In another aspect, the present disclosure provides a machine having a frame, an engine mounted to the frame, and a generator configured to generate electrical power for the machine and coupled with the engine. The generator has a speed range that includes a resonance speed associated with resonance vibrations of at least one of the engine and the generator. The machine further includes a drive coupling configured to transmit torque between the engine and the generator, the drive coupling being further configured to allow non-oscillatory relative rotation between the engine and the generator when the generator is rotated at the resonance speed.

In still another aspect, the present disclosure provides a method of operating a machine system that includes the step of rotating a generator of the machine system with an engine of the machine system, the generator having a speed range that includes a resonance speed associated with resonance vibrations of the machine system. The method further includes the step of generating resonance vibrations of the machine system by rotating the generator at the resonance speed, and inhibiting transmitting resonance vibrations from the generator to the engine, including allowing relative rotational slip within a drive coupling disposed between the engine and the generator when the generator is rotated at the resonance speed.

BRIEF DESCRIPTION OF THE DRAWINGS

FIG. 1 is a side diagrammatic view of a machine having an electrical power system according to one embodiment;

FIG. 2 is a sectioned side view, in multiple section planes, of a portion of a drive coupling according to one embodiment;

FIG. 3 is a different sectioned side view, also in multiple section planes, of a portion of a drive coupling similar to FIG. 2;

FIG. 4 is an exploded view of a portion of the drive coupling shown in FIGS. 2 and 3; and

FIG. 5 is a graph illustrating engine speed relative to generator speed during machine/power system start-up according to one embodiment.

DETAILED DESCRIPTION

Referring to FIG. 1, there is shown a machine 10 according to one embodiment. Machine 10 will typically include a mobile electric drive machine having a frame 12 with an electrical power system 11 mounted thereon. Electrical power system 11 may include an engine 16 configured to rotate a generator 18 which is configured to provide electrical power for machine 10. Machine 10 may further include a set of ground engaging elements such as tracks 14, only one of which is visible in FIG. 1, for propelling machine 10. Machine 10 will also typically include a drive coupling 20 configured for transmitting torque between engine 16 and generator 18 having a configuration and operation providing advantages over earlier strategies, particularly with regard to machine component strain and operating smoothness, as further described herein.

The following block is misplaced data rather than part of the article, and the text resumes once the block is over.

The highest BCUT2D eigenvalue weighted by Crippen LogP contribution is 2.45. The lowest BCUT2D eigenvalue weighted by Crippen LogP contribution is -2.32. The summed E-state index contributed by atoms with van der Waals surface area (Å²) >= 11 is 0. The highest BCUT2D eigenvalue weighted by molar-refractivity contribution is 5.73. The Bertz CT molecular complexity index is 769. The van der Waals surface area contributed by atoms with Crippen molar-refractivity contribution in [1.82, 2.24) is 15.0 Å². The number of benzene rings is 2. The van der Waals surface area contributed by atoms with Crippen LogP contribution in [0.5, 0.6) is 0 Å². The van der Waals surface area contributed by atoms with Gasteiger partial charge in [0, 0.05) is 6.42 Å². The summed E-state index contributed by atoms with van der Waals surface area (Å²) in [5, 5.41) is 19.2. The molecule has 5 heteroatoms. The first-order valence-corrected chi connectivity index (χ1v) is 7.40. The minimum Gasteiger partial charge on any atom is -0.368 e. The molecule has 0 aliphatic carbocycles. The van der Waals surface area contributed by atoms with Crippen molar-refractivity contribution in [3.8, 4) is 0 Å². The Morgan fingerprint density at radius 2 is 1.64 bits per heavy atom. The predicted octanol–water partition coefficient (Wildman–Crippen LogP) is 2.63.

At least one electric motor 15 may be further provided which is coupled with generator 18 and configured to drive tracks 14. Motor 15, together with tracks 14, drive coupling 20 and power system 11 comprises a propulsion system for machine 10. While machine 10 is shown in the context of a track-type machine of the type commonly used in construction, mining, forestry, road building, etc., the present disclosure is not thereby limited. It should accordingly be recognized that a wide variety of machines, mobile and stationary, may fall within the scope of the present disclosure. It is contemplated, however, that certain electric drive machines having relatively large power requirements and using relatively large generators driven by similarly large engines will be particularly benefited by implementation of the teachings set forth herein.

As alluded to above, drive coupling 20 is configured to transmit torque between engine 16 and generator 18. To this end, drive coupling 20 may include or be coupled with an engine flywheel 22, in turn driven by an engine output shaft 23. Rotation of flywheel 22 will rotate a generator input shaft 24 via drive coupling 20, in turn rotating generator 18 and generating electrical power in a conventional manner. In the embodiment shown in FIG. 1, output shaft 23 and input shaft 24 are illustrated in a coaxial configuration, however, parallel axis gears, drive chains, belts, etc. might be used in embodiments where output shaft 23 and input shaft 24 are non-coaxially arranged. Moreover, for reasons that will be apparent from the following description, systems using conventional generators as opposed to other electrical power generating devices may be most apt to present problems advantageously addressed by the present disclosure. The term “generator,” however, should not be so strictly limited as to exclude alternators and the like.